Do You Have el D?a de la Raza Off?

On Columbus Day, more than 35 million Hispanic Americans will celebrate el Día de la Raza. English speakers call it Hispanic Heritage Day.

Outside of the Hispanic community, who can we expect to attend celebrations honoring Hispanic culture?

I think we will see President George Bush and Sen. John Kerry making a toast to Hispanic culture somewhere on Columbus Day. It's not hard to figure out why. Of the 271 electoral votes needed to win the presidency, 208 come from 10 states with very large Hispanic communities.

For example, millions of Hispanics live in California, Texas, Illinois, Florida and New York. Over the past 10 years, in places like North Carolina, Alabama, Georgia and Tennessee, the Hispanic population has more than tripled. All of this means the Hispanic vote could play a deciding role on Election Day.

The rapid growth of the Hispanic population in the United States influences not only American politics, but also our food, music and commerce. For instance, grocery stores across the nation now stock a variety of Latin American foods. In fact, Americans spend more money on salsa than any other condiment. On the economic front, the Hispanic market possesses about $383 billion in purchasing power, says the U.S. Hispanic Chamber of Commerce.

For U.S. businesses, there's more good news. Hispanic consumers are young. They have an average age of 26 compared to 36 for the general population. This means this lucrative market will be around for a while.

From a cultural viewpoint, many Americans now accept the use of the Spanish language in public places as an integral part of the American lifestyle. Go to a restaurant, airport, train station or mall, and you will probably hear Spanish spoken.

Turn on the radio and you can dance to vibrant Latino music, or hear the news and other programs in Spanish. The same holds true for television. After English, Americans speak Spanish more than any other language. Many label this entire cultural phenomenon as the Hispanization of American culture.

This cultural phenomenon causes a lot of uneasiness in some Americans.

Many wonder what lasting effect Hispanic culture will have on American culture. They want to debate primarily this question: Will the Hispanization of America add or subtract to the patrimony of American culture?

I think I can accurately answer this question. For me, beyond any doubt, Hispanic culture will tremendously enrich American culture.

I don't say this because of the political clout that Hispanics now possess nor for the economic benefits that the United States reaps from Latino purchasing power. My judgment rests primarily on the strong moral values that Hispanics contribute to American culture. Let's take a look at these values.

Take, for example, the fact that 53% of Hispanics say they “strongly believe” in God, according to the Program for the Analysis of Religion Among Latinos.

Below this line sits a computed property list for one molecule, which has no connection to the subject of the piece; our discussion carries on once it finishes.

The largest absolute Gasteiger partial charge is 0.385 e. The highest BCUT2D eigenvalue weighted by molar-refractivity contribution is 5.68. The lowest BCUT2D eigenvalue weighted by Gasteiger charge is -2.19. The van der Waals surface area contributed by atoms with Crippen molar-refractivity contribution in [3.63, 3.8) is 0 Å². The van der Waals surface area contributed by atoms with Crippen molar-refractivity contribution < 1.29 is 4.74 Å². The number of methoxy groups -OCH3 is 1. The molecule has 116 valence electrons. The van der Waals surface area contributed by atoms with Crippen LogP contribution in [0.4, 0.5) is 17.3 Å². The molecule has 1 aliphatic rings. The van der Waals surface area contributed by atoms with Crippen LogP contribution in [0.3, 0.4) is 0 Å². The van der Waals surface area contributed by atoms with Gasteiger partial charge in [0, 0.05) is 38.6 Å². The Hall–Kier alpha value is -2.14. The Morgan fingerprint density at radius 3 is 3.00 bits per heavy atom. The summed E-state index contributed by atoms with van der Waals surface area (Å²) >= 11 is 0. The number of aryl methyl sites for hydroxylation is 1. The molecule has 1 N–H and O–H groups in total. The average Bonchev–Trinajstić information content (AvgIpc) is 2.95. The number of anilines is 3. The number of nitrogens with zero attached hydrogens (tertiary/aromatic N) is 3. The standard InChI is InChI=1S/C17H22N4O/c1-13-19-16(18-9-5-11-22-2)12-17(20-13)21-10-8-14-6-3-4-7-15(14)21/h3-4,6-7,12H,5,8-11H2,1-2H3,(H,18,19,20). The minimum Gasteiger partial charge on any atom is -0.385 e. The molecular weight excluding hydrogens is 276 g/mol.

A strong belief in God represents the first great value of the Latino community. A just society will respect the legitimate role of religion in the public sector since religion is justice practiced towards God. When a society encourages justice towards God, it lays the foundation for a healthy culture by respecting the highest value — God. With American culture drifting towards agnosticism and atheism, Latinos’ strong belief in God can only help our ailing culture.

After God, Hispanic culture values, above all, the family. The traditional family of a man, a woman and children still remains at the heart of Latino culture. Hispanic families foster their most cherished values within the family: love for life, respect for others, happiness, generosity and moral perceptiveness.

Hispanic culture loves children, since children represent the gift of life. For this reason, Hispanic families tend to be larger than families within the general population. No one denies the fact that contemporary American culture no longer sees the traditional family as a natural institution given by the Creator.

Thanks to deceptive social ideologies, many people simply don't know what a family is anymore. Many think it's just a group of people living under the same roof. The fall of the traditional family will continue to produce a dysfunctional culture closed to values of life, solidarity, mutual respect and moral discernment. I think the deep-rooted love for the traditional family held by Hispanics can help save the most basic and important institution within our culture — the family.

All the strong moral values of the Hispanic community originate from one incalculable gift: the Catholic Church. Since colonial times, Hispanics have been overwhelmingly Catholic. The majority of Hispanics in the United States continue to embrace the Church founded by Jesus Christ.

They hold to an orthodox Catholicism that has provided the Latino community with a deep spirituality expressed in popular devotions. In fact, the Catholic Church tends to contribute to the spiritual, social and cultural development of any ethnic group.

Think about the Church's schools, universities, colleges, hospitals, homeless shelters and food banks, committed to serving everyone in the name of Christ. For this reason, Hispanic Catholics love the Church. It brings out the very best values within their culture. The Church can do the same for American culture with the help of Latino Catholics who take their faith seriously.

I have only one thing to say to my Hispanic brothers and sisters living in the United States on Columbus Day: Gracias!

Father Andrew McNair is professor at Mater Ecclesiae College of Liberal Arts in Greenville, Rhode Island.